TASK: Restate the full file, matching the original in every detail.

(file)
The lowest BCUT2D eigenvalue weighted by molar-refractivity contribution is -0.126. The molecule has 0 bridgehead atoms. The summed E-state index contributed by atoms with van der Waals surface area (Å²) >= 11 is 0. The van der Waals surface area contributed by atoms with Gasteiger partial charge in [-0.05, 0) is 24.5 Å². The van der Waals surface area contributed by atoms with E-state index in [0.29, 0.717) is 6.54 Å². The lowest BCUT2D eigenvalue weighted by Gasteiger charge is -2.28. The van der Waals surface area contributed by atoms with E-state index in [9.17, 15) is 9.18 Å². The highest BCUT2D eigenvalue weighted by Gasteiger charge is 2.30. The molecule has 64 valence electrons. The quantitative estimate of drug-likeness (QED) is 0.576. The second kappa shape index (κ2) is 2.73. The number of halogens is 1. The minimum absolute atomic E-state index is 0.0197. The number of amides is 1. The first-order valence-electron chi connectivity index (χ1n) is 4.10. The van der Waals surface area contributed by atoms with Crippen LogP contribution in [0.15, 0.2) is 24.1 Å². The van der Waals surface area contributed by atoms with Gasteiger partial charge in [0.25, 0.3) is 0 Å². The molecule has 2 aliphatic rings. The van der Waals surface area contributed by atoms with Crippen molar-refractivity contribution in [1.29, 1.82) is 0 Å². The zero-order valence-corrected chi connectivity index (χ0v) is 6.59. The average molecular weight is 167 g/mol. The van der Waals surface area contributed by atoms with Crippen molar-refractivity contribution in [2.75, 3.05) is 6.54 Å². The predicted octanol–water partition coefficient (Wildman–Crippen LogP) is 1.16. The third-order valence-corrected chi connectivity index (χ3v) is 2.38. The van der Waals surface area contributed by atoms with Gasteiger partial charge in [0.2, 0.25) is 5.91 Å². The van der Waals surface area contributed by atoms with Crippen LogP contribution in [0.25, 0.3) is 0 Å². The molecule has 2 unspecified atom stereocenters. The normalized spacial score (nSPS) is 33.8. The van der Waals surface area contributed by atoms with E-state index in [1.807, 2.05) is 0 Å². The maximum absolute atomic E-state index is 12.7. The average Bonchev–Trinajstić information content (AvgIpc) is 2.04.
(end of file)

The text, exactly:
The lowest BCUT2D eigenvalue weighted by molar-refractivity contribution is -0.126. The molecule has 0 bridgehead atoms. The summed E-state index contributed by atoms with van der Waals surface area (Å²) >= 11 is 0. The van der Waals surface area contributed by atoms with Gasteiger partial charge in [-0.05, 0) is 24.5 Å². The van der Waals surface area contributed by atoms with E-state index in [0.29, 0.717) is 6.54 Å². The lowest BCUT2D eigenvalue weighted by Gasteiger charge is -2.28. The van der Waals surface area contributed by atoms with E-state index in [9.17, 15) is 9.18 Å². The highest BCUT2D eigenvalue weighted by Gasteiger charge is 2.30. The molecule has 64 valence electrons. The quantitative estimate of drug-likeness (QED) is 0.576. The second kappa shape index (κ2) is 2.73. The number of halogens is 1. The minimum absolute atomic E-state index is 0.0197. The number of amides is 1. The first-order valence-electron chi connectivity index (χ1n) is 4.10. The van der Waals surface area contributed by atoms with Crippen LogP contribution in [0.15, 0.2) is 24.1 Å². The van der Waals surface area contributed by atoms with Gasteiger partial charge in [0.25, 0.3) is 0 Å². The molecule has 2 aliphatic rings. The van der Waals surface area contributed by atoms with Crippen molar-refractivity contribution in [1.29, 1.82) is 0 Å². The zero-order valence-corrected chi connectivity index (χ0v) is 6.59. The average molecular weight is 167 g/mol. The van der Waals surface area contributed by atoms with Crippen molar-refractivity contribution in [2.75, 3.05) is 6.54 Å². The predicted octanol–water partition coefficient (Wildman–Crippen LogP) is 1.16. The third-order valence-corrected chi connectivity index (χ3v) is 2.38. The van der Waals surface area contributed by atoms with Gasteiger partial charge in [0.2, 0.25) is 5.91 Å². The van der Waals surface area contributed by atoms with Crippen LogP contribution in [0.25, 0.3) is 0 Å². The molecule has 2 unspecified atom stereocenters. The normalized spacial score (nSPS) is 33.8. The van der Waals surface area contributed by atoms with E-state index in [1.807, 2.05) is 0 Å². The maximum absolute atomic E-state index is 12.7. The average Bonchev–Trinajstić information content (AvgIpc) is 2.04.